- Witness how people act, react, and interact with their environment, and the factors that drive their behaviour.
- Use non-verbal observation methods to study diverse communities, including babies and toddlers.
- Reveal facets of human behaviour within context.
- Document diverse and complex human behaviour and experience.
- Detail intricate relationships within a group, and in different relevant settings.
- Understand why behaviours occur, as well as documenting their occurrence.
- Identify unexpected issues that may not have been considered before.
- Define follow-on research questions, and appropriate methods to address them.
- Test theories and new initiatives to assess their validity and value.
Disadvantages and Risks
Ethnography is uniquely placed to study people and advance understanding of human society, but it does have potential drawbacks that can impact study design, data collection, and interpretation of the findings. The main concerns are:
- Researchers must have specific training and a complex skill-set.
- The researcher’s personal views and beliefs may compromise objectivity and lead to biased findings (this is true with any form of research).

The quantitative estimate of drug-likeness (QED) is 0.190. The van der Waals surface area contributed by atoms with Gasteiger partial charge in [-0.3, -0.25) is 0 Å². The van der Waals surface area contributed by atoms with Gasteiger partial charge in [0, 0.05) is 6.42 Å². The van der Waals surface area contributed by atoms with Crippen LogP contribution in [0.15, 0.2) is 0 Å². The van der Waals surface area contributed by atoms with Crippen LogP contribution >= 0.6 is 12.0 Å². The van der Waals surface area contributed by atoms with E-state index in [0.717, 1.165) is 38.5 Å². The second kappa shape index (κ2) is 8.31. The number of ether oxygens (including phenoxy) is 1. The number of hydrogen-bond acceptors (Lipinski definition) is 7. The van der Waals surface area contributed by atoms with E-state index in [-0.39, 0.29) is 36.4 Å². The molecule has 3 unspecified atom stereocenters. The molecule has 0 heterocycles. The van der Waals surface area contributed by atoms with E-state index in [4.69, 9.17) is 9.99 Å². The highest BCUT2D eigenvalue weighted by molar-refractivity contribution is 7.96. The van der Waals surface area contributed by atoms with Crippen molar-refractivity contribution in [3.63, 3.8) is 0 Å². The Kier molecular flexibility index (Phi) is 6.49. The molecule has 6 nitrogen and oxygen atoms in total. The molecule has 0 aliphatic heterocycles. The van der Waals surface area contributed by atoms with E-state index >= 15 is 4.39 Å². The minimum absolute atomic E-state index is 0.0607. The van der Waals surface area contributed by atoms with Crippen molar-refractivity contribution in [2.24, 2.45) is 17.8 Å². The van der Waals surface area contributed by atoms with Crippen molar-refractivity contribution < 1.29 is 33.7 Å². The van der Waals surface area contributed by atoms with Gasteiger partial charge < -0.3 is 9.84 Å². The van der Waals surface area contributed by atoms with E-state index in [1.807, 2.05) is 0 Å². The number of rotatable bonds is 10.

- Thorough participant-focused research can take months or years for both the participants and researchers. Generating and analysing data is time-consuming.
- Participant-focused research requires an uncommon level of intimacy and access to personal life that may disrupt both the research process, and the groups and environments being studied.
- Potential invasion of privacy and breach of confidentiality may discourage participation, reducing the pool of lived experience to learn from. This is a particular concern when the study population is already small (as in retinoblastoma).
- Building trust between researcher and participants is vital to facilitate open, honest involvement on both sides. This requires all parties to have time and patience, especially in the early stages of research.